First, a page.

Choosing the right oil for your engine

engine oil

Engine oils aren’t all the same

You’ll need to top-up with the right grade and specification of oil.

Never assume that what was right for you last car will work for your current vehicle.

So below we’ve used a great explanation courtesy of the AA.

Do I still have to check the oil level?

Actually, it’s never been more important to check your engine’s oil level regularly.

  • Try to do it every couple of weeks and before any long journey
  • Extended service intervals, smaller capacity sumps, turbo chargers and thinner, synthetic oils can all add up to higher oil usage.
  • A drop in oil level can do more damage in a modern engine with a smaller sump – oil spends less ‘recovery time’ in the sump cooling down and hotter oil will breakdown and oxidise more rapidly leading to increased wear.

Engine oil ‘grade’ (viscosity)

Oils are graded according to their viscosity – basically how thick or thin they are.

Viscosity changes with temperature, so engine oils are ‘multi-grade’ to cope with a wide range of operating temperatures – additives (viscosity improvers) are used to give the oil one viscosity when cold and another when hot.

Both grades will be marked on the container e.g. 5W–30. The first is the cold temperature grade, and the second the high temperature grade.

Your car handbook will tell you the grade(s) to be used.

Oil specifications

All engines are not the same, so it shouldn’t be a surprise that oils are not the same either.

Modern car engines need oils that are really durable, and last for thousands of miles between services.

Modern oils protect against corrosion and sludge formation, and contain detergent additives to keep the engine clean.

Car manufacturers and oil companies work together to agree performance specifications for engine oils. There are several different sets of standards around the world:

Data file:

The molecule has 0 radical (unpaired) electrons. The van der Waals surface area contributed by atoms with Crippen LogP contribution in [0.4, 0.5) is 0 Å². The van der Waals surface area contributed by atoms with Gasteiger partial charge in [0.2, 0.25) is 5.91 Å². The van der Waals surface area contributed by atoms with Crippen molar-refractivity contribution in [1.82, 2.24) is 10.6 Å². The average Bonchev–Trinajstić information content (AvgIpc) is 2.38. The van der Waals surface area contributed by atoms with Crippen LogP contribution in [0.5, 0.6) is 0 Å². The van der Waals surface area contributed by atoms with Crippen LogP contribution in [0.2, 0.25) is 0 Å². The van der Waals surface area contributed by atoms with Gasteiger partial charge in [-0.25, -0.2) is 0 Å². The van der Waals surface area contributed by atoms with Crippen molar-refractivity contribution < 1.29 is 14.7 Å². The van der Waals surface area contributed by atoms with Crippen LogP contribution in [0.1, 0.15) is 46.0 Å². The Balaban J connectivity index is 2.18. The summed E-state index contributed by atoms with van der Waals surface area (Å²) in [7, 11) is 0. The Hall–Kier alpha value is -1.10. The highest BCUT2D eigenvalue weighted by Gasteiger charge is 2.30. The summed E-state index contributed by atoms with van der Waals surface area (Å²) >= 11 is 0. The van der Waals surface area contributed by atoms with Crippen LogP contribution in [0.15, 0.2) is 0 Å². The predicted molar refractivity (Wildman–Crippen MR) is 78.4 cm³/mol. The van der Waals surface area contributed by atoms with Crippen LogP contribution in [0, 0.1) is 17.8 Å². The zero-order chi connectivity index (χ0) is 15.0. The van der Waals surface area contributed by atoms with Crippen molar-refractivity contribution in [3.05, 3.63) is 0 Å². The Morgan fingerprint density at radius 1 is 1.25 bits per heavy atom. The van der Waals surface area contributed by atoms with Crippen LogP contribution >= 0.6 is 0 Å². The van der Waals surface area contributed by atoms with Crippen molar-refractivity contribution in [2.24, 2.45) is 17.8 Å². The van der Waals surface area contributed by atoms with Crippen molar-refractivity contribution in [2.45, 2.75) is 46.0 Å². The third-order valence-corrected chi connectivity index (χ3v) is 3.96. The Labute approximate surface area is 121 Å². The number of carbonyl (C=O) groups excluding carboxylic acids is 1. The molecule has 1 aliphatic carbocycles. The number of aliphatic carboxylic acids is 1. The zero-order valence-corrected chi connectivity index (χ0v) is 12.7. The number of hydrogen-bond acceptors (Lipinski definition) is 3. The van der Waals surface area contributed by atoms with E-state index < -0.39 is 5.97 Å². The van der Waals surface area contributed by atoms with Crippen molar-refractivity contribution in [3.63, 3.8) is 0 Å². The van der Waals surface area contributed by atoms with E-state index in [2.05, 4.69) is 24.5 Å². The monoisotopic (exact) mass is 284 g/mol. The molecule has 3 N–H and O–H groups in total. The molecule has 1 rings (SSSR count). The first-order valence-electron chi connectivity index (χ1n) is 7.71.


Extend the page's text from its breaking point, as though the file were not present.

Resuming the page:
• The American Petroleum Institute (API)
  • The European Constructors (CCMC/ACEA)
  • The International Lubricant Standardization and Approval Committee (ILSAC), or
  • The Japanese Automotive Standards Organization JATO.

Later specification oils are usually, but not always, suitable for older cars, while older specification oils shouldn’t be used in newer cars.

Manufacturer’s specifications

Many car manufacturers develop their own engine oil specifications, most notably Volkswagen and Mercedes-Benz, but also BMW, GM, Porsche, PSA and others.

These are increasingly very specialised ‘long life’ oils needed to support very long service intervals.

Check your handbook

Your handbook will list the specification(s) and grades of engine oil that are suitable.

  • Where the handbook quotes the manufacturer’s own specification you must look for this on the oil container.
  • They may also give an acceptable equivalent ACEA or API specification as well, though this might be for ’emergency top-up only’.
  • If you’re struggling to find the right oil, try the parts department of a manufacturer’s dealer.

CCMC/ACEA (European Constructors) Specifications

Here’s an example of ACEA specifications to show the range of oils available:


  • A1 Fuel economy petrol
  • A2 Standard performance level
  • A3 High performance and/or extended drain
  • A5 Fuel economy petrol with extended drain capability


  • B1 Fuel economy diesel
  • B2 Standard performance level
  • B3 High performance and/or extended drain
  • B4 For direct injection passenger car diesel engines
  • B5 Fuel economy diesel with extended drain capability
  • E1 Non-turbo charged light duty diesel
  • E2 Standard performance level
  • E3 High performance and extended drain
  • E5 High performance and extended drain including some API specs
  • E6 Euro I to VI engines –with EGR, with or without DPF and engines with SCR NOx reduction
  • E7 Euro I to V engines – most EGR  and most SCR NOx engines but without DPF
  • E9 Euro I to VI – with or without DPF, most EGR and most with SCR NOx reduction

Diesel with diesel particulate filter (DPF)

If you have a diesel car fitted with a DPF you must use one of the latest ‘low SAPS’ (Sulphated Ash, Phosphorous, Sulphur) oils.

Using ‘normal’ oil instead of low SAPS can result in blocking of the DPF.

  • C1 Low SAPS (0.5% ash) fuel efficient
  • C2 Mid SAPS (0.8% ash) fuel efficient, performance
  • C3 Mid SAPS (0.8% ash)